Capital and infrastructure projects can create jobs in the short-term through construction. Some projects can also create long-term jobs through ongoing operations and maintenance. Other projects may also indirectly create jobs in other related sectors. For example, improved infrastructure with greater capacity can attract new business to an area.

Job creation stimulates development or revitalization in a community. Infrastructure projects that have a larger development or revitalization can have a significant positive impact on a local economy. Consider how your proposed project might have a larger, indirect benefit to the community. The more you detail, the clearer the picture for a potential funder.

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Best Practices: Why Are They Worth Pursuing?

Funders are interested in supporting industry accepted best practices for capital infrastructure projects.

  • Technology – Incorporating green technologies or other emerging technologies into your project is easiest done in early phases of the design and construction process. Incorporating these technologies into your project may also be an opportunity to develop a partnership with a research institution, power company, or environmental group, thus boosting your project’s fundability
  • Environmental Stewardship – Capital and infrastructure projects almost always impact the environment in some way. It is worth making the effort to minimize any negative impacts and/or maximize positive impacts to the environment. Environmental stewardship is both the right thing to do and will also increase the fundability of your project. In general, funding agencies want to fund projects that exceed what is minimally required by regulation.

Making your project more appealing to funders does not have to involve dramatic changes. In many cases, highlighting what you are already doing and formalizing existing connections will increase the fundability of a project without much effort. Other elements, such as incorporating industry best practices, can be easily included if you start thinking about increasing your project’s fundability early in the design process. There are many ways in which you can increase the fundability of a project, making it as appealing to funders as possible.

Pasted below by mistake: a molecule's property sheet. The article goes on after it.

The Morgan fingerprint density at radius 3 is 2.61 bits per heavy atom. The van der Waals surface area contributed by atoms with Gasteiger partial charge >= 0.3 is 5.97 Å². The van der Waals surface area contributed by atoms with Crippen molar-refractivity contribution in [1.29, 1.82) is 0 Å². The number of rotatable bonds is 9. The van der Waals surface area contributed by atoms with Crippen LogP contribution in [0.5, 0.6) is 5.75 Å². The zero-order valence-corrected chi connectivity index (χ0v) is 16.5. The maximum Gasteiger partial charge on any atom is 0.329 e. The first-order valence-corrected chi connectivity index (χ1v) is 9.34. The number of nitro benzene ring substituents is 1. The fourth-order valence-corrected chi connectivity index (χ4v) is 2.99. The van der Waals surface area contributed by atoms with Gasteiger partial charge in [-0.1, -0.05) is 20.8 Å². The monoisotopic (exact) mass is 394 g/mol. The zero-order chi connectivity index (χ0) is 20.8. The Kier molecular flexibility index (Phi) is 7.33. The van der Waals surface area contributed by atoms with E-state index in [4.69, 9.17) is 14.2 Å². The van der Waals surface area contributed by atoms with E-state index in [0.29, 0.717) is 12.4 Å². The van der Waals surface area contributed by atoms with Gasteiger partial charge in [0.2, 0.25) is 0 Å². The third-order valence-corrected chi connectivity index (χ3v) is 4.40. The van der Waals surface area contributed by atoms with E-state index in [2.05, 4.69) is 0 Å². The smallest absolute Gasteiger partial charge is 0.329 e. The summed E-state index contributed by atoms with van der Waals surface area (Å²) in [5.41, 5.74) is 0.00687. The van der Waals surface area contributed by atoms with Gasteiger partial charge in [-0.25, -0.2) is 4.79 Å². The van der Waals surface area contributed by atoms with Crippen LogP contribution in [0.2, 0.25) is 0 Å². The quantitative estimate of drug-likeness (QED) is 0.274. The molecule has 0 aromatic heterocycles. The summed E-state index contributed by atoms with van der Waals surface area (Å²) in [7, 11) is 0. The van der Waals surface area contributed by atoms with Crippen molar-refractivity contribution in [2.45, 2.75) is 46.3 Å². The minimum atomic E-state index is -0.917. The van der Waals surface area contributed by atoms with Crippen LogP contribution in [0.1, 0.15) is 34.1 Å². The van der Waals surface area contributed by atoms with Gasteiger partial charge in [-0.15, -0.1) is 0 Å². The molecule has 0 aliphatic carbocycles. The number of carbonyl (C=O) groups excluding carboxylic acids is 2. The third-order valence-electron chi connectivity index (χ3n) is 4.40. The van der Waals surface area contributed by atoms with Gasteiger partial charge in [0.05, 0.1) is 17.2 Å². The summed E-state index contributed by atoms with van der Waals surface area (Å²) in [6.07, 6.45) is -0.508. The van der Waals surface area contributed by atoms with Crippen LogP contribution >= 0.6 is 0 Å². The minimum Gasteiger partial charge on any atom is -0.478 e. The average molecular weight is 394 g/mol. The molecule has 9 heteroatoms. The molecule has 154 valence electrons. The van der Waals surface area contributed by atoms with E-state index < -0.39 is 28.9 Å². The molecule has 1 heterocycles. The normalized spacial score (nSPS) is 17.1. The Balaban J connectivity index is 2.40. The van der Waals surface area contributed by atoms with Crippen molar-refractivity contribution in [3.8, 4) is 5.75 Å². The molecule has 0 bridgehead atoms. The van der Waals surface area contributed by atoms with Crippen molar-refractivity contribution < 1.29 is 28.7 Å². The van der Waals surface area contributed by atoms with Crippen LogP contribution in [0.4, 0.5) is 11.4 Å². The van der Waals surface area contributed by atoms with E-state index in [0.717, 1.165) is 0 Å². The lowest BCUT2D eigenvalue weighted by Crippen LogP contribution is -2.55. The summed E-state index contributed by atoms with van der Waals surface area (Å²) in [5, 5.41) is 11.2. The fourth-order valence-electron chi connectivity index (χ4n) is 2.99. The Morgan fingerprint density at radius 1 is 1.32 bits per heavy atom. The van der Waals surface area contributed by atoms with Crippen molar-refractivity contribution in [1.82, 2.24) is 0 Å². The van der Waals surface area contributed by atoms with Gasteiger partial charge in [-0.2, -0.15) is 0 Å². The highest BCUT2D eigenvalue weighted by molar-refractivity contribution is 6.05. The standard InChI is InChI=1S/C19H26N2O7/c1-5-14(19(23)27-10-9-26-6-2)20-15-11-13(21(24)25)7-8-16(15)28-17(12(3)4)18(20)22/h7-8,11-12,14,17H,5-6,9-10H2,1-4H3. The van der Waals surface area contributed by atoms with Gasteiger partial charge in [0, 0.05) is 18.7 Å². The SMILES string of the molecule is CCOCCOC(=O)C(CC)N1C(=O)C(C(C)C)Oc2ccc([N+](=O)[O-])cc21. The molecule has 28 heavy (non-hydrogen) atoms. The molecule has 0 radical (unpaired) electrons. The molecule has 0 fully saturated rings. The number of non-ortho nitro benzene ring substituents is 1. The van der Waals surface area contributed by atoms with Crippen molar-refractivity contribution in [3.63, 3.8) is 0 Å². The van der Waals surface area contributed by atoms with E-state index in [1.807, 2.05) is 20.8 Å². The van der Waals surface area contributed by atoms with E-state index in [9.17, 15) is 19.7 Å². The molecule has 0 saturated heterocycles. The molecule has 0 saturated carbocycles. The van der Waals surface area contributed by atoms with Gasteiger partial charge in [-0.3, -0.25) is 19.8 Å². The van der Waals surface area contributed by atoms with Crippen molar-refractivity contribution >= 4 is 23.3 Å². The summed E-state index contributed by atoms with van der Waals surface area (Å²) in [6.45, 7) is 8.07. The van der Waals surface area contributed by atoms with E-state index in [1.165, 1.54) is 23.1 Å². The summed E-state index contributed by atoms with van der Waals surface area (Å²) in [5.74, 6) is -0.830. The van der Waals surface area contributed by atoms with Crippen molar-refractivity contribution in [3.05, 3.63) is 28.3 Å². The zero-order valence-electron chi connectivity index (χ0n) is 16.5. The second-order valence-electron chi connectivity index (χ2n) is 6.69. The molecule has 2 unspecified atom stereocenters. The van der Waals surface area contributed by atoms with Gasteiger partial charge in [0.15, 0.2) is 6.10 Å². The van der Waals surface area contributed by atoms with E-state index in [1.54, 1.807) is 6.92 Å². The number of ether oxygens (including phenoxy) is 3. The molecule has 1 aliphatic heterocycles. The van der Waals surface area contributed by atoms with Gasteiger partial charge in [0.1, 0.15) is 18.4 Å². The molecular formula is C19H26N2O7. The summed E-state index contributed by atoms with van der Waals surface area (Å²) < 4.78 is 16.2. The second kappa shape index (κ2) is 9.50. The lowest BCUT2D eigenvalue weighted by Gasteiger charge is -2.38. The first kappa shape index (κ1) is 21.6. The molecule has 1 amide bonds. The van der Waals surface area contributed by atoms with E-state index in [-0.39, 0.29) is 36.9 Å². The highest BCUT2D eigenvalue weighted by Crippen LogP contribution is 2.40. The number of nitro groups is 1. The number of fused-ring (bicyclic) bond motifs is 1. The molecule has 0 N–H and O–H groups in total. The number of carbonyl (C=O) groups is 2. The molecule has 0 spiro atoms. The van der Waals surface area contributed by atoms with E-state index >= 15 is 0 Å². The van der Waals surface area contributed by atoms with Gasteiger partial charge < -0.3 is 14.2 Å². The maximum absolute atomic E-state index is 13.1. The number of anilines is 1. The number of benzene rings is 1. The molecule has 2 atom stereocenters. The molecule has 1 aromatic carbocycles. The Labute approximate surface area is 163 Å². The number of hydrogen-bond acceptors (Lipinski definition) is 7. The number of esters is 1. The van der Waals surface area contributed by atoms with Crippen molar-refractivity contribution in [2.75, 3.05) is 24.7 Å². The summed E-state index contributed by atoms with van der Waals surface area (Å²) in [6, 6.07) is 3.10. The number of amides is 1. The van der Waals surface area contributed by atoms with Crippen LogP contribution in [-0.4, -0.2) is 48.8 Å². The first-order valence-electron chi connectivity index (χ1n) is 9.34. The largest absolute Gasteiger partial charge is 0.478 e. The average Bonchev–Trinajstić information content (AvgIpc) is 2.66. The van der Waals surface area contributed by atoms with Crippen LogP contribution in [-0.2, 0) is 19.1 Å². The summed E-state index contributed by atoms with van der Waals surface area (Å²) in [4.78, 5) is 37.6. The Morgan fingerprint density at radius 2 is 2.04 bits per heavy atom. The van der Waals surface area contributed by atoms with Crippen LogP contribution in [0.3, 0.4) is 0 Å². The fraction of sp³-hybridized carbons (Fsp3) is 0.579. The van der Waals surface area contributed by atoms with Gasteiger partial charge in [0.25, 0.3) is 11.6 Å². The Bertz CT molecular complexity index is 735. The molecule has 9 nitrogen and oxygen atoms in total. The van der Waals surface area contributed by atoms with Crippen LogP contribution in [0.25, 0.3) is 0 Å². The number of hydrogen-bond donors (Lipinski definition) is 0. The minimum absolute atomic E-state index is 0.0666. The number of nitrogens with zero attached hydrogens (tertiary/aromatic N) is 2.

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The Importance of Identifying Project Stakeholders

Depending on the project, the number of stakeholders can be very small, or can include entire geographic areas. The following is a list of examples of possible project stakeholders:

  • Surrounding neighborhood, city or geographic region
  • Governing bodies of tribal groups
  • Funding agencies, creditors or shareholders
  • Nonprofit organizations or environmental groups
  • Prospective customers or users
  • Professional groups, unions or trade groups

Almost universally, funders want to see that your project has stakeholder support. To have a truly competitive project proposal, it is imperative that you identify and involve project stakeholders. Additionally, by involving stakeholders, you are able to get a more varied perspective on your project. This will help you to anticipate potential problems and develop creative ways to address them proactively.

It is natural to be nervous about involving stakeholders in a project. There is often a fear that by bringing more people to the table, the process will become more complicated. However, it is better to think of project stakeholders as potential allies that can help your project to succeed. Through the involvement of stakeholders, you have the opportunity to build your project’s credibility and ultimately strengthen your proposed project.